Strong Authentication. Health care organizations should move toward implementing strong authentication practices that provide greater security than individual log-on IDs and passwords. Authentication systems incorporating single-session or encrypted authentication protocols (similar to the Kerberos protocol described in Chapter 4) are expected to become available in some commercial products as early as 1997 and should be adopted shortly thereafter. Token-based authentication systems that require some sort of card, button, or badge in addition to a user password should also be adopted. Such systems are used widely in the banking industry today (automated teller machines are an example) and are being used experimentally in some health care organizations. Though more costly than a system using log-in IDs and passwords, the additional protection of token-based systems is likely to become necessary in health care organizations, and the price of tokens and readers is expected to drop over the next several years as their use expands in other industries.
Enterprise-wide Authentication. Organizations should move toward enterprise-wide authentication systems in which users need to log on only once during each session and can access any of the systems, functions, or databases to which they have access privileges. Such systems should be generally available in 2001. Because such a system concentrates security for many systems in a single authentication transaction, it must be used in conjunction with other technical and management practices that ensure good password protection.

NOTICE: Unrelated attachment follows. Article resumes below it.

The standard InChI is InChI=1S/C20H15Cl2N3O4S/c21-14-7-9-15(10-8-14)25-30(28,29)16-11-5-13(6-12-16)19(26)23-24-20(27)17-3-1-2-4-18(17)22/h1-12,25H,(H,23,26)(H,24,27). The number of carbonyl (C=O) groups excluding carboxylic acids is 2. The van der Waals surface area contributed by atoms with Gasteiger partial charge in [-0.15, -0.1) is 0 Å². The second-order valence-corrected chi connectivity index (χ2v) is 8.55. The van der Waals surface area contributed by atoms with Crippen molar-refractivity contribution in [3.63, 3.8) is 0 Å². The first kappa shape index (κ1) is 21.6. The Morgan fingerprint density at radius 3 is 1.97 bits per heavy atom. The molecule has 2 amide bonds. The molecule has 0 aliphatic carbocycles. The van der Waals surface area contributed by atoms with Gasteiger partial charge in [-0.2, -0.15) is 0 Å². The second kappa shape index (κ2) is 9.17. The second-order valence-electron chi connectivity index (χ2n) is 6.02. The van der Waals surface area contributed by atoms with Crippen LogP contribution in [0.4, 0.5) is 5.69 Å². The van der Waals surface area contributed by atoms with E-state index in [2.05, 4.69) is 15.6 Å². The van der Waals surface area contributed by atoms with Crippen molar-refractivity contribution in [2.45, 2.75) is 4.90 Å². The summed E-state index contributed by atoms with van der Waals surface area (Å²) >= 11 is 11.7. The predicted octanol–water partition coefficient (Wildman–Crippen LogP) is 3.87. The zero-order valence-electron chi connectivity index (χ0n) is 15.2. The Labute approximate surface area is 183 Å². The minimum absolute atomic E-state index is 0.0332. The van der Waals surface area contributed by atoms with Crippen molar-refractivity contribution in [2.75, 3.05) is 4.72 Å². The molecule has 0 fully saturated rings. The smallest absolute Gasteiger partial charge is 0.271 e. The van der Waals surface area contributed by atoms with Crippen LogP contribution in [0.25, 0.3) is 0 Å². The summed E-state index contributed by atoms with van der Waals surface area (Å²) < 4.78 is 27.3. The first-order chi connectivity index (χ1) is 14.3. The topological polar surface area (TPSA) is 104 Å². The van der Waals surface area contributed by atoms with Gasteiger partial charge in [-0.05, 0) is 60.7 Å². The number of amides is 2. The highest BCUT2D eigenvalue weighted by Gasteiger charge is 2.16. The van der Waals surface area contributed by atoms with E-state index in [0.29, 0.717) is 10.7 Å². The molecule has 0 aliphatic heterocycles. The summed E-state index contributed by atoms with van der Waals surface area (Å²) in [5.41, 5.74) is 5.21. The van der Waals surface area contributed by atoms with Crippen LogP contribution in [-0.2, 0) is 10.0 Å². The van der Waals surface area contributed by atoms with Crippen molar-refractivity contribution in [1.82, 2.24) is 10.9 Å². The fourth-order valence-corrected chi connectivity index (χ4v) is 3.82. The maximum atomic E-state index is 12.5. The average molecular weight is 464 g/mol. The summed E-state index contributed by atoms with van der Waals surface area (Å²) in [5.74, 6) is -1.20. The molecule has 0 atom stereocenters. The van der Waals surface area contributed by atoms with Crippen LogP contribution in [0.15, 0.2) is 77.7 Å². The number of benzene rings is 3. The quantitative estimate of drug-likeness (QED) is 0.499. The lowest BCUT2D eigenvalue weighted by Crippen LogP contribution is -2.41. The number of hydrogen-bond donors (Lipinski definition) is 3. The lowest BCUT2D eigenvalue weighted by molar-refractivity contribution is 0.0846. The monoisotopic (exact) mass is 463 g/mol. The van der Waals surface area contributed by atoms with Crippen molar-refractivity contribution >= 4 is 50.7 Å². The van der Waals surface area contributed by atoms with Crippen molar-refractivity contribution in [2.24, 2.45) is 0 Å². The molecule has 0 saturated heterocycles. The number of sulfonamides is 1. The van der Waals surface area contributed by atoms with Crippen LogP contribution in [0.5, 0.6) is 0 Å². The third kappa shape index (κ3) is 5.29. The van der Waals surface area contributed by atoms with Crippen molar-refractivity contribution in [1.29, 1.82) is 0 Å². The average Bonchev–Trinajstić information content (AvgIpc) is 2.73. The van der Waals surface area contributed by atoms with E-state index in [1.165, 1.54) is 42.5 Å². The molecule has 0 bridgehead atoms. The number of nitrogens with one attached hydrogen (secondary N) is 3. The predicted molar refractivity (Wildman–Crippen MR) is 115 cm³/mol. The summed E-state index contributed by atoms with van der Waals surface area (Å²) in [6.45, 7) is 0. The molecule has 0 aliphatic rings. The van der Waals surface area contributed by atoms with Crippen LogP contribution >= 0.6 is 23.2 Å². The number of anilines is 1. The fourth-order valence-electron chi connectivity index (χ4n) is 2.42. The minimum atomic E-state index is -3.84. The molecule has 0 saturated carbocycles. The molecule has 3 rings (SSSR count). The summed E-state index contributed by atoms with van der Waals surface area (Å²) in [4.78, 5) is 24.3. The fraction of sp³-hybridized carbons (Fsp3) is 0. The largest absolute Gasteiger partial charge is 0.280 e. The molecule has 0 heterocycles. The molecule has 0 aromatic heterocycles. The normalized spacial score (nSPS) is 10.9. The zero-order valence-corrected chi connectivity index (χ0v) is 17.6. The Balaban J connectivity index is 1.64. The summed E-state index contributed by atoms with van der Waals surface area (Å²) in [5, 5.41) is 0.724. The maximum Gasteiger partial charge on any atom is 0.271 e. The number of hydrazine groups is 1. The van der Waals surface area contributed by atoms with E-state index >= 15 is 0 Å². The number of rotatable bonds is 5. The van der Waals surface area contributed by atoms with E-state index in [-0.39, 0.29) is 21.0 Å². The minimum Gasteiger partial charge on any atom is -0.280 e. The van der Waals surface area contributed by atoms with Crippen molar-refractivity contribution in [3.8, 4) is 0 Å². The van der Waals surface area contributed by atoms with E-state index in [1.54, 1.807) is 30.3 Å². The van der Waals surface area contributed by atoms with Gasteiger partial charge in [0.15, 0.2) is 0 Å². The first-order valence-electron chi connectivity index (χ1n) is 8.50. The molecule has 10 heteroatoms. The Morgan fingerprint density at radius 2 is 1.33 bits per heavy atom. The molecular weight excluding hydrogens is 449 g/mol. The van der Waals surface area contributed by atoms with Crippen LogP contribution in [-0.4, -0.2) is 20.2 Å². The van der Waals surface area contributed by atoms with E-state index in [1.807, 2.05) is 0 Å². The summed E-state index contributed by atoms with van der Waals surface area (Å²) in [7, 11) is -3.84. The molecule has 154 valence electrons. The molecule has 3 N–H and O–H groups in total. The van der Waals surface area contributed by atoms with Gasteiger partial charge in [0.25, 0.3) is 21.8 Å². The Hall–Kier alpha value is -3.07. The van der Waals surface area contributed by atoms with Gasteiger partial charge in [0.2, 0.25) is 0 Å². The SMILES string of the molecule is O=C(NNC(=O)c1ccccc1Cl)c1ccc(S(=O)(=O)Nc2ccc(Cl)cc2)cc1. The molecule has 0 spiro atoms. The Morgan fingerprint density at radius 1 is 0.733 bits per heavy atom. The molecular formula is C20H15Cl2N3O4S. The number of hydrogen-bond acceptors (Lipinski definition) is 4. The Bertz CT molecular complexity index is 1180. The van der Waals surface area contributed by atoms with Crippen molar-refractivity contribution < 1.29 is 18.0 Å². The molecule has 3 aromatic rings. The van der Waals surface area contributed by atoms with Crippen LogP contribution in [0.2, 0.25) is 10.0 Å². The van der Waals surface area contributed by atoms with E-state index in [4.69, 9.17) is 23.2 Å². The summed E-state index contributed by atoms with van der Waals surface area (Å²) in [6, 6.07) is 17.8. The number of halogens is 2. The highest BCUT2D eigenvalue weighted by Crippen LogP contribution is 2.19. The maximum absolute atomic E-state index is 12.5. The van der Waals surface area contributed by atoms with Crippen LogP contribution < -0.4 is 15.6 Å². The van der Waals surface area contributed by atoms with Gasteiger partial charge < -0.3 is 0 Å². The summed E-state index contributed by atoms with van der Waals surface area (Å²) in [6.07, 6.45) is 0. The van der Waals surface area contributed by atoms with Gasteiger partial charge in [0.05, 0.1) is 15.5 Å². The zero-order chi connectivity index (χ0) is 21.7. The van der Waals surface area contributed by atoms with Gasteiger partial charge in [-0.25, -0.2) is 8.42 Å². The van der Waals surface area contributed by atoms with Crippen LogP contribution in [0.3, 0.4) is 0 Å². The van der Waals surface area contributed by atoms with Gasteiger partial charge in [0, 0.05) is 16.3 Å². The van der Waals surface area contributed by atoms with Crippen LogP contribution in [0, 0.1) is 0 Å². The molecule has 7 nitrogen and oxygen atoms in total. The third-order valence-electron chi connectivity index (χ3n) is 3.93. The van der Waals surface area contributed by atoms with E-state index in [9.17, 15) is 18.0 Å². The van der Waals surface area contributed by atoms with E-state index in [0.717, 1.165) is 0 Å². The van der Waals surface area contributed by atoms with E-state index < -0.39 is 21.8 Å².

Access Validation. Organizations that store, process, or collect health information should use software tools to help ensure that the information made available to users complies with their access privileges. It is often difficult to partition medical records in a way that closely matches the access privileges of different types of users. For example, doctors' notes can contain sensitive information that many users with access to clinical information have no need to know. Access controls themselves, whether based on job descriptions or sets of individual user privileges, provide no means of ensuring that the data retrieved by individual users contain no information that they are not privileged to see. Efforts are currently under way to develop tools that will check the information being transmitted to the user to detect and mask information that they have no need to know.
Expanded Audit Trails. Health care organizations should implement expanded audit trails. It is reasonable to expect that by 2001, all health care organizations should be able to maintain logs of all internal accesses to clinical information, especially if they begin to demand audit capabilities